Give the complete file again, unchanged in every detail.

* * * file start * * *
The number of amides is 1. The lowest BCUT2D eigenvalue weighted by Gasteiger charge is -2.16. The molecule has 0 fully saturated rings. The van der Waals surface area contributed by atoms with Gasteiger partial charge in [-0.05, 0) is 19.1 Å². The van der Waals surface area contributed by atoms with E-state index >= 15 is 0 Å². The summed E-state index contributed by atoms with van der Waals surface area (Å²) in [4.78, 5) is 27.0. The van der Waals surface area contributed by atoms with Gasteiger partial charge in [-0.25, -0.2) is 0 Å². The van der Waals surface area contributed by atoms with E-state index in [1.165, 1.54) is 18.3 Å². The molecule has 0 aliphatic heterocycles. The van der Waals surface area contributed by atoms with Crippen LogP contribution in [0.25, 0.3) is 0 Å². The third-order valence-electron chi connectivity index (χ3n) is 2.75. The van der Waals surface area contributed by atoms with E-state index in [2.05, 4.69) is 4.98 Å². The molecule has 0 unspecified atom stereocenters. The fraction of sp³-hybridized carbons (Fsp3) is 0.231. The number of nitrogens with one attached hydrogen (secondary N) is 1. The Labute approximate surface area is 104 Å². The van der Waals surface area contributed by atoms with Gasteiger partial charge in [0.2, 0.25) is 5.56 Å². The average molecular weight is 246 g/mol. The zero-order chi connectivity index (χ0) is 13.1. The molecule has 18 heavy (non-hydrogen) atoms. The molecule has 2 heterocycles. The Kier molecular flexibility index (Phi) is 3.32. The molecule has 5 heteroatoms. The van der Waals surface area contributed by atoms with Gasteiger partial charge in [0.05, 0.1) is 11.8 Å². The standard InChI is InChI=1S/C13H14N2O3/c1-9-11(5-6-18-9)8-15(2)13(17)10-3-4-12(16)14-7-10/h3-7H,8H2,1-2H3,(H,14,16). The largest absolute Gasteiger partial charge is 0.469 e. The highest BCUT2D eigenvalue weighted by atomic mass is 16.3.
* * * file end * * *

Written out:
The number of amides is 1. The lowest BCUT2D eigenvalue weighted by Gasteiger charge is -2.16. The molecule has 0 fully saturated rings. The van der Waals surface area contributed by atoms with Gasteiger partial charge in [-0.05, 0) is 19.1 Å². The van der Waals surface area contributed by atoms with E-state index >= 15 is 0 Å². The summed E-state index contributed by atoms with van der Waals surface area (Å²) in [4.78, 5) is 27.0. The van der Waals surface area contributed by atoms with Gasteiger partial charge in [-0.25, -0.2) is 0 Å². The van der Waals surface area contributed by atoms with E-state index in [1.165, 1.54) is 18.3 Å². The molecule has 0 aliphatic heterocycles. The van der Waals surface area contributed by atoms with Crippen LogP contribution in [0.25, 0.3) is 0 Å². The third-order valence-electron chi connectivity index (χ3n) is 2.75. The van der Waals surface area contributed by atoms with E-state index in [2.05, 4.69) is 4.98 Å². The molecule has 0 unspecified atom stereocenters. The fraction of sp³-hybridized carbons (Fsp3) is 0.231. The number of nitrogens with one attached hydrogen (secondary N) is 1. The Labute approximate surface area is 104 Å². The van der Waals surface area contributed by atoms with Gasteiger partial charge in [0.2, 0.25) is 5.56 Å². The average molecular weight is 246 g/mol. The zero-order chi connectivity index (χ0) is 13.1. The molecule has 18 heavy (non-hydrogen) atoms. The molecule has 2 heterocycles. The Kier molecular flexibility index (Phi) is 3.32. The molecule has 5 heteroatoms. The van der Waals surface area contributed by atoms with Gasteiger partial charge in [0.05, 0.1) is 11.8 Å². The standard InChI is InChI=1S/C13H14N2O3/c1-9-11(5-6-18-9)8-15(2)13(17)10-3-4-12(16)14-7-10/h3-7H,8H2,1-2H3,(H,14,16). The largest absolute Gasteiger partial charge is 0.469 e. The highest BCUT2D eigenvalue weighted by atomic mass is 16.3.